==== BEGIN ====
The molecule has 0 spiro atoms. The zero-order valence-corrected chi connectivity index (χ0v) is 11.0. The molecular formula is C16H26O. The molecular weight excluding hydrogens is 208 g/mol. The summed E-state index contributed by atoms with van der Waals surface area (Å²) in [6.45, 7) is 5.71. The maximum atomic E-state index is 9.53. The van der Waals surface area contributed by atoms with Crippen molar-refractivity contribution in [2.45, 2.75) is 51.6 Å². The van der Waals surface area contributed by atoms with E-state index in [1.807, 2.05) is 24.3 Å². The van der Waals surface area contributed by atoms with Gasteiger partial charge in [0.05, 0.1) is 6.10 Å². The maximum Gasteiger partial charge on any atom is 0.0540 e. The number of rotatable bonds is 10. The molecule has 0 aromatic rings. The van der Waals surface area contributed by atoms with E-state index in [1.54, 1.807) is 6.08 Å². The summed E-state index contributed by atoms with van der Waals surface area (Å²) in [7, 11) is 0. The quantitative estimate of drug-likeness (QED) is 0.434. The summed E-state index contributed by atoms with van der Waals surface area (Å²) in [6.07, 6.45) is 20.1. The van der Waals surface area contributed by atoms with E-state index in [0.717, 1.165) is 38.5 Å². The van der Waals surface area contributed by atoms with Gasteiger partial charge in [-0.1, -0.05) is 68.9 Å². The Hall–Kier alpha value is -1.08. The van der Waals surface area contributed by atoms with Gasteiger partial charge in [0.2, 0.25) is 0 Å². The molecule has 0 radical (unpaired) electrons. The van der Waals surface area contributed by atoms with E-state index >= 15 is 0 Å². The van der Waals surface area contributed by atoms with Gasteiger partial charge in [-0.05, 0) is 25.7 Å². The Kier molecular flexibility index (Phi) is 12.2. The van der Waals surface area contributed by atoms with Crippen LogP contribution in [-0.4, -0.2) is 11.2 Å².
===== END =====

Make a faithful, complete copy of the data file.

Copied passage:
The molecule has 0 spiro atoms. The zero-order valence-corrected chi connectivity index (χ0v) is 11.0. The molecular formula is C16H26O. The molecular weight excluding hydrogens is 208 g/mol. The summed E-state index contributed by atoms with van der Waals surface area (Å²) in [6.45, 7) is 5.71. The maximum atomic E-state index is 9.53. The van der Waals surface area contributed by atoms with Crippen molar-refractivity contribution in [2.45, 2.75) is 51.6 Å². The van der Waals surface area contributed by atoms with E-state index in [1.807, 2.05) is 24.3 Å². The van der Waals surface area contributed by atoms with Gasteiger partial charge in [0.05, 0.1) is 6.10 Å². The maximum Gasteiger partial charge on any atom is 0.0540 e. The number of rotatable bonds is 10. The molecule has 0 aromatic rings. The van der Waals surface area contributed by atoms with E-state index in [1.54, 1.807) is 6.08 Å². The summed E-state index contributed by atoms with van der Waals surface area (Å²) in [7, 11) is 0. The quantitative estimate of drug-likeness (QED) is 0.434. The summed E-state index contributed by atoms with van der Waals surface area (Å²) in [6.07, 6.45) is 20.1. The van der Waals surface area contributed by atoms with E-state index in [0.717, 1.165) is 38.5 Å². The van der Waals surface area contributed by atoms with Gasteiger partial charge in [-0.1, -0.05) is 68.9 Å². The Hall–Kier alpha value is -1.08. The van der Waals surface area contributed by atoms with Gasteiger partial charge in [0.2, 0.25) is 0 Å². The molecule has 0 radical (unpaired) electrons. The van der Waals surface area contributed by atoms with E-state index >= 15 is 0 Å². The van der Waals surface area contributed by atoms with Gasteiger partial charge in [-0.05, 0) is 25.7 Å². The Kier molecular flexibility index (Phi) is 12.2. The van der Waals surface area contributed by atoms with Crippen LogP contribution in [-0.4, -0.2) is 11.2 Å².